- The Apache Software Foundation Perhaps playing the role of Big Brother to individual Linux developers, The Apache Software Foundation provides support for the Apache community of open source software projects. Code writers involved in Apache projects are often keenly interested in collaborative exchanges and have a desire to create high-quality software that leads the way in its field.
The Apache.org community sees its role as extending beyond that of a traditional hoster of projects connected by a common server. It is a vibrant community of developers and users. However, newcomers need to approach the community with caution. Membership is reserved for those Linux developers who have demonstrated a commitment to collaborative open source software development through sustained participation and contributions within the Foundation’s projects.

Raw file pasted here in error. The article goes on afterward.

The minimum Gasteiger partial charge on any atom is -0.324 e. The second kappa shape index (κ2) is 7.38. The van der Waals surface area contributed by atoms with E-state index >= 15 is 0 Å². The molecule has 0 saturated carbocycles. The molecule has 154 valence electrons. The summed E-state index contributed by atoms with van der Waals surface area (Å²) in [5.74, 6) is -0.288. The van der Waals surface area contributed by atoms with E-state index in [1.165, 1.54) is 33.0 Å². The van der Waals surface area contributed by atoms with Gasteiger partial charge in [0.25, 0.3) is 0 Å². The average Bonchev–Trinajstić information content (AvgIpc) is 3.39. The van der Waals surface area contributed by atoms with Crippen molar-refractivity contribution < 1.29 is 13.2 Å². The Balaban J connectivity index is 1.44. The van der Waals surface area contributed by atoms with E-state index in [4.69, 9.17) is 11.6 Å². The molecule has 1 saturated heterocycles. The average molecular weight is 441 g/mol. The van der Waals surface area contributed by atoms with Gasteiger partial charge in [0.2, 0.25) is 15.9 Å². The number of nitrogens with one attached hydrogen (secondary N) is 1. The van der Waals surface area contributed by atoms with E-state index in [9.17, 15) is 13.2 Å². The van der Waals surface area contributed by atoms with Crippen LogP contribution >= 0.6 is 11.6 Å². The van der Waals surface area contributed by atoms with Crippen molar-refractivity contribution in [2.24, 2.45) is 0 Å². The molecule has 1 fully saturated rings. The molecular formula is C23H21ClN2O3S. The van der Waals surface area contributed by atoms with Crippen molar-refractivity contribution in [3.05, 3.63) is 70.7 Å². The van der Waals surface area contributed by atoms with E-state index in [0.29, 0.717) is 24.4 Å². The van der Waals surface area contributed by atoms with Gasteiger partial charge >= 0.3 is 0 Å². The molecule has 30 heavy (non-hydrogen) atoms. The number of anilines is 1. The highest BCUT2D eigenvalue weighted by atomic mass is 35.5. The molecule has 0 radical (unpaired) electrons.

- Sourceforge.net One of the newest open source developer help spots is Sourceforge.net, which offers support for a broad base of software categories. Code writers can find communities for clustering, database, desktop, development, enterprise, financial, games and hardware. Sourceforge.net also has community support for multimedia, networking, security and storage.
This past July, Sourceforge.net launched a Community Section with tools to help developers talk to Sourceforge leadership and other developers.
There you will find forums for discussing topics not directly related to particular software projects, a blog with posts from the Sourceforge.net regulars, and a calendar of upcoming events.
- The Linux Foundation Another relative new group for Linux movers and shakers is The Linux Foundation (LF). LF is a nonprofit consortium founded earlier this year by the merger of the Open Source Development Labs and the Free Standards Group. Its leadership is bent on fostering the growth of Linux and is supported by a growing list of leading Linux and open source companies and software developers from around the world.